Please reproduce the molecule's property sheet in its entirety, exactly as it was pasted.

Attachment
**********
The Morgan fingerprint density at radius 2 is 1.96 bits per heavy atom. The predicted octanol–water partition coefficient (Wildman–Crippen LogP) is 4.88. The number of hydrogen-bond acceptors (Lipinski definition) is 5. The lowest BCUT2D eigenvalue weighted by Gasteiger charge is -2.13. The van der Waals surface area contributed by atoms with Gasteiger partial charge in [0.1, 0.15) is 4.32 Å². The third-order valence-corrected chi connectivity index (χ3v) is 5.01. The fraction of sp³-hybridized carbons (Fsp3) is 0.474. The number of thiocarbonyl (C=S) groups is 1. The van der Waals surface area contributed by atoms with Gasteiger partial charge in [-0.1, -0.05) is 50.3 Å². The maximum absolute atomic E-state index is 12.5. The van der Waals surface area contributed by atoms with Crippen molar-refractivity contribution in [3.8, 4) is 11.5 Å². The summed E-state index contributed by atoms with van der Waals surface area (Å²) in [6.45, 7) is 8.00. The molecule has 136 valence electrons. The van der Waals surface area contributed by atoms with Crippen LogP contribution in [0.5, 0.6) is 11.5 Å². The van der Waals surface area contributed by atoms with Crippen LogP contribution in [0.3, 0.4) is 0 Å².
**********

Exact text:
The Morgan fingerprint density at radius 2 is 1.96 bits per heavy atom. The predicted octanol–water partition coefficient (Wildman–Crippen LogP) is 4.88. The number of hydrogen-bond acceptors (Lipinski definition) is 5. The lowest BCUT2D eigenvalue weighted by Gasteiger charge is -2.13. The van der Waals surface area contributed by atoms with Gasteiger partial charge in [0.1, 0.15) is 4.32 Å². The third-order valence-corrected chi connectivity index (χ3v) is 5.01. The fraction of sp³-hybridized carbons (Fsp3) is 0.474. The number of thiocarbonyl (C=S) groups is 1. The van der Waals surface area contributed by atoms with Gasteiger partial charge in [-0.1, -0.05) is 50.3 Å². The maximum absolute atomic E-state index is 12.5. The van der Waals surface area contributed by atoms with Crippen molar-refractivity contribution in [3.8, 4) is 11.5 Å². The summed E-state index contributed by atoms with van der Waals surface area (Å²) in [6.45, 7) is 8.00. The molecule has 136 valence electrons. The van der Waals surface area contributed by atoms with Crippen LogP contribution in [0.5, 0.6) is 11.5 Å². The van der Waals surface area contributed by atoms with Crippen LogP contribution in [0.3, 0.4) is 0 Å².